• T.A. Bigelow, “Estimating the total ultrasound attenuation along the propagation path by applying multiple filters to backscattered echoes from a single spherically focused source”, IEEE Trans. Ultrason. Ferroelectr. Freq. Control., 57, 900-907 (2010)
  • Y. Labyed and T.A. Bigelow, “Estimating the total ultrasound attenuation along the propagation path by using a reference phantom”, J. Acoust. Soc. Am., 128, 3232-3238 (2010)
  • J. Xu and T.A. Bigelow, “Experimental investigation of the effect of stiffness, exposure time, and scan direction on the dimension of ultrasound histotripsy lesions”, Ultrasound Med. & Biol., 37, 1865–1873 (2011)
  • T.A. Bigelow, C.C. Church, K. Sandstrom, J.G. Abbott, M.C. Ziskin, P.D. Edmonds, B. Herman, K.E. Thomenius, and T.J. Teo, “The Thermal Index: Its strengths, weaknesses, and proposed improvements”, Journal of Ultrasound in Medicine, 30, 714-734 (2011)
  • Y. Labyed and T.A. Bigelow, “A theoretical comparison of attenuation measurement techniques from backscattered ultrasound echoes”, J. Acoust. Soc. Am., 129, 2316-2324 (2011)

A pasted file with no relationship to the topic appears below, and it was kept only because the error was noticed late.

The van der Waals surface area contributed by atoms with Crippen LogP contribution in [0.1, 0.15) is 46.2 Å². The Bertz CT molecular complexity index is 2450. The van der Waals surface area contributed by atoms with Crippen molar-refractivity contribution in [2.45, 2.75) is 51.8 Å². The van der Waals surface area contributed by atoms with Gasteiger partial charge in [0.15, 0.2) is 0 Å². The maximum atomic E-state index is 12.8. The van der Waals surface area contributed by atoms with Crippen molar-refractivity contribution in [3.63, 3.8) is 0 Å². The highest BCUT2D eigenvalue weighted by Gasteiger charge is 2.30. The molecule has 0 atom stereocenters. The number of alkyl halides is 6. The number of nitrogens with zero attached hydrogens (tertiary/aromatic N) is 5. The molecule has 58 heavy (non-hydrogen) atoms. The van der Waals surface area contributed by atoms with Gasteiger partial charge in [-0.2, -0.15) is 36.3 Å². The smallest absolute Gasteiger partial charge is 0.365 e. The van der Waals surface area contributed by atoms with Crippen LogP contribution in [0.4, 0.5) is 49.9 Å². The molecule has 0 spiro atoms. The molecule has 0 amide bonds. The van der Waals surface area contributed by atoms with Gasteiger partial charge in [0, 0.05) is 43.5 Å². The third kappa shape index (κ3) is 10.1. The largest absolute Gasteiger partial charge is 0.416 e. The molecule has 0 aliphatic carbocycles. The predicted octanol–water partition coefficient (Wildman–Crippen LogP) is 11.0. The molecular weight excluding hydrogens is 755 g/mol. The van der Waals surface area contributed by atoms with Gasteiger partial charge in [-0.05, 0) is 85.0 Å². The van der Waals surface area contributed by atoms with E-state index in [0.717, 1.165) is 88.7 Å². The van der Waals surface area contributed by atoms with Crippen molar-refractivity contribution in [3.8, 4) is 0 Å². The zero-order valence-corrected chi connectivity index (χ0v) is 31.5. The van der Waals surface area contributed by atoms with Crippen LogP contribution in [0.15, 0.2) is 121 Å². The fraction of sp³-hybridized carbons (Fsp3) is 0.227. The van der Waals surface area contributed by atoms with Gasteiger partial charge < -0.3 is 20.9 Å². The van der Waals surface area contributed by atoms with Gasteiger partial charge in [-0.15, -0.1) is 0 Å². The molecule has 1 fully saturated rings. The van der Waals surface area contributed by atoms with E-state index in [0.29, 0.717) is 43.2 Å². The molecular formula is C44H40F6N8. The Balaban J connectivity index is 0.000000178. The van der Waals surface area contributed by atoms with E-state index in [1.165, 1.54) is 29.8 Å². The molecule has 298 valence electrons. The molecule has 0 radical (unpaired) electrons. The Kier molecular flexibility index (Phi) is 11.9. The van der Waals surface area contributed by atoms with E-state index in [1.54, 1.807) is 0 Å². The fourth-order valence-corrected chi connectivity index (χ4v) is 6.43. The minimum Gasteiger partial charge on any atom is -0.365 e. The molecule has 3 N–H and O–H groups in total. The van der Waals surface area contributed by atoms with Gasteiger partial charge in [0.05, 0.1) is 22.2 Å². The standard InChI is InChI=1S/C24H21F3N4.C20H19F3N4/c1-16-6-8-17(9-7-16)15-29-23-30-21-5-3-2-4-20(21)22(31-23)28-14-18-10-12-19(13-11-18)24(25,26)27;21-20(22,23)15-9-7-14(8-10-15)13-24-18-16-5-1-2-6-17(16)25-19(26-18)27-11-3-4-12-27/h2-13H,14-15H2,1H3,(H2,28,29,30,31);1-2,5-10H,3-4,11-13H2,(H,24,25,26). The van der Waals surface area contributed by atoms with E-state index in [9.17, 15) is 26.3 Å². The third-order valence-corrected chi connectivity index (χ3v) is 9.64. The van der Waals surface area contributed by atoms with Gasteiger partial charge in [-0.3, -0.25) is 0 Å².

• J. Xu, T.A. Bigelow, and G.M. Riesberg, “Impact of Preconditioning Pulse on Lesion Formation During High-Intensity Focused Ultrasound Histotripsy”, Ultrasound Med. & Biol., 38, 1918-1929 (2012)
  • J. Xu, T.A. Bigelow, L.J. Halverson, J.M. Middendorf, and B. Rusk, “Minimization of treatment time for in vitro 1.1 MHz destruction of Pseudomonas aeruginosa biofilms by high-intensity focused ultrasound”, Ultrasonics, 52, 668-675 (2012)
  • Y. Labyed and T.A. Bigelow, “Optimization of the algorithms for estimating the ultrasonic attenuation along the propagation path”, Ultrasonics, 52, 720-729 (2012)
  • J. Xu, T.A. Bigelow, and E.M. Whitley, “Assessment of ultrasound histotripsy-induced damage to ex vivo porcine muscle”, Journal of Ultrasound in Medicine, 32, 69-82 (2013)
  • J. Xu, T.A. Bigelow, and R. Nagaraju, “Precision control of lesions by high-intensity focused ultrasound cavitation-based histotripsy through varying pulse duration,” IEEE Trans. Ultrason. Ferroelectr. Freq. Control., 60, 1401-1411 (2013)
  • G. Riesberg, T.A. Bigelow, D.J. Stessman, M.H. Spalding,  L. Yao, T. Wang, and J. Xu, “Flow rate and duty cycle effects in lysis of Chlamydomonas reinhardtii using high-energy pulsed focused ultrasound,” J. Acoust. Soc. Am., 135, 3632-3638 (2014)
  • T.A. Bigelow, J. Xu, D.J. Stessman, L. Yao, M.H. Spalding, and T. Wang, “Lysis of Chlamydomonas Reinhardtii by high-intensity focused ultrasound as a function of exposure time,” Ultrasonics Sonochemistry, 21, 1258-1264 (2014)
  • V. Kumar, T.A. Bigelow, K. Mullin, D.S. Sakaguchi, “Correlation of hemorrhage near developing opossum skull to pulsed ultrasound exposure parameters”, Journal of Ultrasound in Medicine, 34, 1351-1361 (2015)
  • B.L. McFarlin , V. Kumar, T.A. Bigelow, D.G. Simpson, R.C. White-Traut, J.S. Abramowicz, and W.D. O’Brien Jr, “Beyond Cervical Length: A Pilot Study of Ultrasonic Attenuation for Early Detection of Preterm Birth Risk”, Ultrasound Med. & Biol., (2015)